- NBA All-Stars Klay Thompson and Andre Iguodala will receive part of their NBA salary in bitcoin in new deal with Jack Dorsey’s Cash App.
- The basketball stars announced the collaboration on Twitter, and will each donate $1 million in bitcoin to fans.
- The Golden State Warriors stars join the likes of Aaron Rodgers and Odell Beckham Jr. as the latest pro athletes to take a salary in crypto.
Golden State Warriors’ stars Klay Thompson and Andre Iguodala have agreed to receive part of their basketball salary in bitcoin as part of a new collaboration with Jack Dorsey’s Cash App.
Thompson — who returned to play this past Sunday in his first game in over 900 days — took to Twitter to announce his crypto support and plans to donate $1 million in bitcoin to fans. “I’m with bitcoin because I believe it’s the future of money,” Thompson wrote.
Iguodala did the same: “I’m taking part of my salary in BITCOIN w. Cash App! Bitcoin is the future, Klay Thompson and I are both believers.”
The two All-Stars will use Cash App, which is owned by crypto-bull Dorsey’s financial services company Block, to facilitate the conversion of their salaries as well as the bitcoin giveaways.
Thompson and Iguodala, who together won multiple championships with the Golden State Warriors, are the two latest examples amid a slew of professional athletes receiving compensation in cryptocurrency.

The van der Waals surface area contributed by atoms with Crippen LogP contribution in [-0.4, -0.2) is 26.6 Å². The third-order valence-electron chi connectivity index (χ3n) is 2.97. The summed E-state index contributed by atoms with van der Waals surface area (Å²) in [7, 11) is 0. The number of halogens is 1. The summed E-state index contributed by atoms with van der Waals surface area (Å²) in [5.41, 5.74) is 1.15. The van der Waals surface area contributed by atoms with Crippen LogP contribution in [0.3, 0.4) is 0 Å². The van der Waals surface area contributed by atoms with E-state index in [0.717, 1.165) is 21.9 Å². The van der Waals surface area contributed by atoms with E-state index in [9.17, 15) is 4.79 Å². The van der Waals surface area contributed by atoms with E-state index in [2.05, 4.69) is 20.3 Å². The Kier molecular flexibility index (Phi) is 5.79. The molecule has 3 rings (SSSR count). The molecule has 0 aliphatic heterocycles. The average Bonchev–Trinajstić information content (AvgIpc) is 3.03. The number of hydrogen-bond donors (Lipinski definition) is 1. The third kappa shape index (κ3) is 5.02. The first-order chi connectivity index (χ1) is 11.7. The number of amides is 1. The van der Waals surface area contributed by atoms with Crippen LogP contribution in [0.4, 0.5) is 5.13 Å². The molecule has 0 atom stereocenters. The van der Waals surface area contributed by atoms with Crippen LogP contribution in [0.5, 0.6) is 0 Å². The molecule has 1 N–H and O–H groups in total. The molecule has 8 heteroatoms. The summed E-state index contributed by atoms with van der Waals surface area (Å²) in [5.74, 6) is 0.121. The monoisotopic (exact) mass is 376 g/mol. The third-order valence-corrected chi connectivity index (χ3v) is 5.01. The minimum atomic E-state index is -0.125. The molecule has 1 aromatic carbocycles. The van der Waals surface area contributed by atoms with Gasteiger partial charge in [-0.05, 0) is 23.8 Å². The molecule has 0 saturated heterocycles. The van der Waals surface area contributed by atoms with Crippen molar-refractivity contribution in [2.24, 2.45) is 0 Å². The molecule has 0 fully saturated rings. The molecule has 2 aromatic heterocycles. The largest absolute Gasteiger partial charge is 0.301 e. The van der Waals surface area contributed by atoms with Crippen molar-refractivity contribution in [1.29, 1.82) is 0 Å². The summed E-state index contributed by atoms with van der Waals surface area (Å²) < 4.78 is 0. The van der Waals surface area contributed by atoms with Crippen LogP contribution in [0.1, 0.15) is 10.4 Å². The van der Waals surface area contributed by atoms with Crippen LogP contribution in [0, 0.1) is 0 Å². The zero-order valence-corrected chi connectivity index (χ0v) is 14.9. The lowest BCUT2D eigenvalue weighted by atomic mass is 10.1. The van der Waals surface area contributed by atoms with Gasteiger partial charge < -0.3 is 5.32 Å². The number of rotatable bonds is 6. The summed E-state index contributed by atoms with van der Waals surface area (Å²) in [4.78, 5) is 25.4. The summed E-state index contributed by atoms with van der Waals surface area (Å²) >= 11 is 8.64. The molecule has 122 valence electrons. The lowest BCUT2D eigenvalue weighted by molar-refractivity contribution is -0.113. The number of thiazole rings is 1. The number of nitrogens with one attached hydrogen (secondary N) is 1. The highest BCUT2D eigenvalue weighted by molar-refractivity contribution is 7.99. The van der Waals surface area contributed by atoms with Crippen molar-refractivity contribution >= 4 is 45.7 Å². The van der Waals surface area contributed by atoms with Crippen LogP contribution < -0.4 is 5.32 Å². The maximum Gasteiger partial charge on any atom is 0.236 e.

Star NFL quarterback Aaron Rodgers promoted his own bitcoin salary after also teaming up with Cash App, and wide receiver Odell Beckham Jr. also announced a similar setup. Last April, the Sacramento Kings owner said players and staff will be able to get their salary paid in bitcoin.
In March 2021, Cash App enabled its users to send and receive bitcoin with no fees on transactions, and announced a similar $1 million bitcoin giveaway. More recently, Cash App launched a new tool allowing customers to send fractional shares of stock and bitcoin directly to other users.
Bitcoin surged in 2021 to a $3 trillion market cap, but the recent crypto bear market has dragged it down toward $2 trillion. Since peaking at about $69,000 in November, the most popular cryptocurrency in the world has plunged nearly 40%.